I’m wondering if breaking is a concern. I would actually be trying this in a open-deck pack boat. If I were to secure the paddle to the gunwale, I would think there would be a lot of upward force on the loom (on the side I was re-entering from) as my weight tried to force the edge of the boat (and paddle) down into the water while buoyancy on the float at the end of the paddle would try to prevent that. I can see a risk of the paddle snapping in half, or cracking. But maybe they are stronger than I think.
I have no experience with open deck pack boats, so I don’t really have any idea of how much force would be applied to the paddle. The paddles I have made from commonly available GP plans would have no problem supporting a conventional paddle float re-entry in a sea kayak. Remember the the paddle float is just to give an assist, you keep your weight centered over the boat not relying on the float. I think with a green land paddle the bigger problem would be attaching the paddle float. I have not looked at mine for many years, but the kind I have would slide off of my greenland paddle blades that are only 3.25 to 3.5 inches wide.
Brian Schulz of Cape Falcon Kayaks has an excellent video on self rescue with a pack canoe. I think his rigging and technique are better than attempting to use a paddle float. In fact he mentions using a kayak paddle with or without a float but suggests that his method is quicker and less subject to complications, and I tend to agree. His hand built skin on frame canoes offer more lashing points than on conventional hardshell canoes, though, including the bungees he installs on the gunwales for attaching a paddle.
One concern with GPs or Aleut paddles is that you can;t really attach the paddlefloat to the paddle. Most paddle floats come with a strap or buckle which you use to lash around the shaft of the paddle to keep the paddle float attached to the paddle.
A paddle float that slides off the paddle obviously won’t work fr the rescue, but worse yet, it is likely to blow away faster than you can swim if there is any wind at all.
GearLab makes a paddle float that works with Greenland paddles.
My DIY GP float.
Rolled up .5" foam (fitted to the width of the GP) inside a mesh bag with a toggled cord opening. The toggle cinches the cord tightly enough to hold the float to the paddle.
Nice thought LQT, but it has been discontinued, https://paddling.com/gear/paddle-float
I think I would go with @sing’s idea, though, if you have the money ($100), Greenlab does have a newer version - which might also help you learn the roll (if you don’t already have one).
I use a Greenland paddle float made by Gram (I think that’s it) purchased here. I’ve had no problem with it coming off. So far as I know, they are still available.
Thanks raisens & Monkeyhead,
Curious which is better for the paddle float reentry. The Gram one received a negative review, while Gearlab Outdoors one appears to secure better.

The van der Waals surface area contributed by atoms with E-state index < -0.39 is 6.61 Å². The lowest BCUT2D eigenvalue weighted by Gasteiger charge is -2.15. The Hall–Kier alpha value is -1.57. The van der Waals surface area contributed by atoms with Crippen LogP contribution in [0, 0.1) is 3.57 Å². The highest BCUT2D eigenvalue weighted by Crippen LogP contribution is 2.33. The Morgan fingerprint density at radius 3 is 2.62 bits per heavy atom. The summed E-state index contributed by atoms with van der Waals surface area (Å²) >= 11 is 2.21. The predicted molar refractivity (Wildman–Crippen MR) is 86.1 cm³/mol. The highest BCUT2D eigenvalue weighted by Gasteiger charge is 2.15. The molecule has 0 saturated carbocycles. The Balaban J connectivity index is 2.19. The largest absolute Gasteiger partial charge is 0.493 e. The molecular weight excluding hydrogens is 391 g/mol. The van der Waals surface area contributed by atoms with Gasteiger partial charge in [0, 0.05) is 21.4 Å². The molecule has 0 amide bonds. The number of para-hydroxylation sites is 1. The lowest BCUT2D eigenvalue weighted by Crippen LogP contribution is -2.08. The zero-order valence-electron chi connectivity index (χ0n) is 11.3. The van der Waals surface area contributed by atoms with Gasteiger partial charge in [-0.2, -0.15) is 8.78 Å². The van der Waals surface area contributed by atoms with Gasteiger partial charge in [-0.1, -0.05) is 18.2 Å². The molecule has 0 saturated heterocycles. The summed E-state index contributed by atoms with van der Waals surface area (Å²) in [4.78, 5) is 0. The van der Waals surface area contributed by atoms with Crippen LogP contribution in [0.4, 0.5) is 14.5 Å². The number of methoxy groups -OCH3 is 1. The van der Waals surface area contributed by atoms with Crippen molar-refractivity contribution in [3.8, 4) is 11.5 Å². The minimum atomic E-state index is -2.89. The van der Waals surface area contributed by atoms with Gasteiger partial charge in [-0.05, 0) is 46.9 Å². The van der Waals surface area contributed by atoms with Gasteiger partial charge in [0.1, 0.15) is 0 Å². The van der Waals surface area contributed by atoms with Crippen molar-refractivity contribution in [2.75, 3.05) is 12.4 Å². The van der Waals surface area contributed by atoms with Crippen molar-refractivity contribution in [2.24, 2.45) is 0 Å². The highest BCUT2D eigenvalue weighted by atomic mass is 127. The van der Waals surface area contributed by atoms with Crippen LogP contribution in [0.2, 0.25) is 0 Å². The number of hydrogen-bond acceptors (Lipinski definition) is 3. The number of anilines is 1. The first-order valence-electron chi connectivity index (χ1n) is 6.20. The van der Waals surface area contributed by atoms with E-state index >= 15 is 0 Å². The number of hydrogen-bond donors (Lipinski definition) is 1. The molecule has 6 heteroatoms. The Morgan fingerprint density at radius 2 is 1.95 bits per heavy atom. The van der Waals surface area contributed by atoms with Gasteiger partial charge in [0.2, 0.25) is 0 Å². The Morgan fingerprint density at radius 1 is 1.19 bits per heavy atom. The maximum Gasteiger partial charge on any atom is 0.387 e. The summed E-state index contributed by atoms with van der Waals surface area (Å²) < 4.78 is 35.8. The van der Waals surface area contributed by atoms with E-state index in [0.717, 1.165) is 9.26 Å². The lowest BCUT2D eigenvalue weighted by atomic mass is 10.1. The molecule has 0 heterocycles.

I’ve always used inflatable paddle floats with two chambers and they hold a Greenland paddle pretty well if you inflate both chambers pretty firmly. As for the potential breaking forces on the paddle, that depends on how you get onto the kayak. If you hop onto the deck they should be minimal. If you heel hook onto the deck there will be more force on the paddle. I use a laminated GP and never worry about it, but with a single piece cedar paddle (or similar) you are at the whim of that piece of wood and its internal defects.
I use my paddle float on my GP. Wrapping the strap twice around the blade gets it tight enough that it does not accidentally slide off. This will obviously vary with the shape of the blade. I have not broken the paddle yet, and I do a lot of paddle float re-entries as my roll is more miss than hit.
Yes, I have had the same experience using my Greenland double wrapping with the standard yellow paddle float strap.
They do mske paddle floats for greenland paddles
Got to practice a solo paddle-float re-entry in my pack-boat last week.Three observations: (1) it was do-able although I needed to take my PFD off to lower the profile of my chest as I hoisted myself above and over the gunwale. I used velcro cinch straps wrapped around the thwart just behind the seat to secure the paddle to the boat. Second, the Gram Greenland paddle float stayed on the paddle just fine. The inflated air bladders on either side grip the blade quite well and there is also some webbing wrap to make sure it can’t slip past the blade. This float also fits my spoon paddle which has a somewhat narrow width (some Euro blades probably wouldn’t fit). Third, my paddle didn’t break and I have some confidence now that it won’t. I lurched somewhat gently over the gunwale and into the boat, partly in order to minimize sudden stress on the paddle. I think it could handle a lot more though.
With proper technique, the stress on the paddle should be minimal. With poor technique, you could break any paddle and wear yourself out in the process. Technique is everything.
Not if you practice.